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North Korea Calls For End of Hostilities in Letter to South

SEOUL, South Korea -- North Korea took a break from threatening South Korea and the United States with annihilation by calling for an end to hostilities in an open letter.

"(A) halt to all military hostile acts will become a starting point in improving the inter-Korean relations," said the letter published by the North’s state-run news agency KCNA on Thursday.

But the appeal also came with the warning that if unaddressed, the decades-old tensions between the two countries could lead to "an all-out…nuclear war" from which "no Korean can escape."

South Korea responded by saying it had doubts over the true intentions behind the statement and called for actions rather than words.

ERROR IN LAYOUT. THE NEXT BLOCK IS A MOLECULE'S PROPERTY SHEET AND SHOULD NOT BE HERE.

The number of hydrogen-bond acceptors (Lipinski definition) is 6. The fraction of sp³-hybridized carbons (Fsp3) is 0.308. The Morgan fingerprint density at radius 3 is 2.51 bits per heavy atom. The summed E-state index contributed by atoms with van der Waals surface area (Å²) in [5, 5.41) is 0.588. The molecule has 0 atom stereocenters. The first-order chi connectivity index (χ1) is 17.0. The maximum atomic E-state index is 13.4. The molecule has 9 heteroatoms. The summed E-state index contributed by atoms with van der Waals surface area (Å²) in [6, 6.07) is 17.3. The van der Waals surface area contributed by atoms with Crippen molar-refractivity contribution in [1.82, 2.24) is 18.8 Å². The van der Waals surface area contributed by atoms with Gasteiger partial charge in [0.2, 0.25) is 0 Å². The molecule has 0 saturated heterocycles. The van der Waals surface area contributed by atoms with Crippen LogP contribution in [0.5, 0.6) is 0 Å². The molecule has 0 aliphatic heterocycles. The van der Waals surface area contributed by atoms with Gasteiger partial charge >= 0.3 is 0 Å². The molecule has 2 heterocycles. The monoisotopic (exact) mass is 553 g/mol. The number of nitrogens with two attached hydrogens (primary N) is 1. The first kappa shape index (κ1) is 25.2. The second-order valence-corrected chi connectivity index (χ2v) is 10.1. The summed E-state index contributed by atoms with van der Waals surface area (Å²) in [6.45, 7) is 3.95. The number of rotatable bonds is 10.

The open letter comes ahead of South Korea’s annual joint drills with the U.S., known as Exercise Foal Eagle, in which about 10,000 American servicemen participated last year.

The drills often coincide with raised tensions. Last year North Korean leader Kim Jong Un conducted a series of internationally-condemned missile tests and suggested he was about to launch a nuclear attack on the U.S., South Korea, and Japan.

The open letter added: "If the South Korean authorities value the nation's desire for cohesion and harmony, they should stop clinging to war gambles against the fellow countrymen," referring to the North Korean people.

Although the Korean War ended in a truce in 1953, the countries are still officially at war. Analysts believe North Korea has a small nuclear arsenal but not the capability to deliver a warhead to the U.S.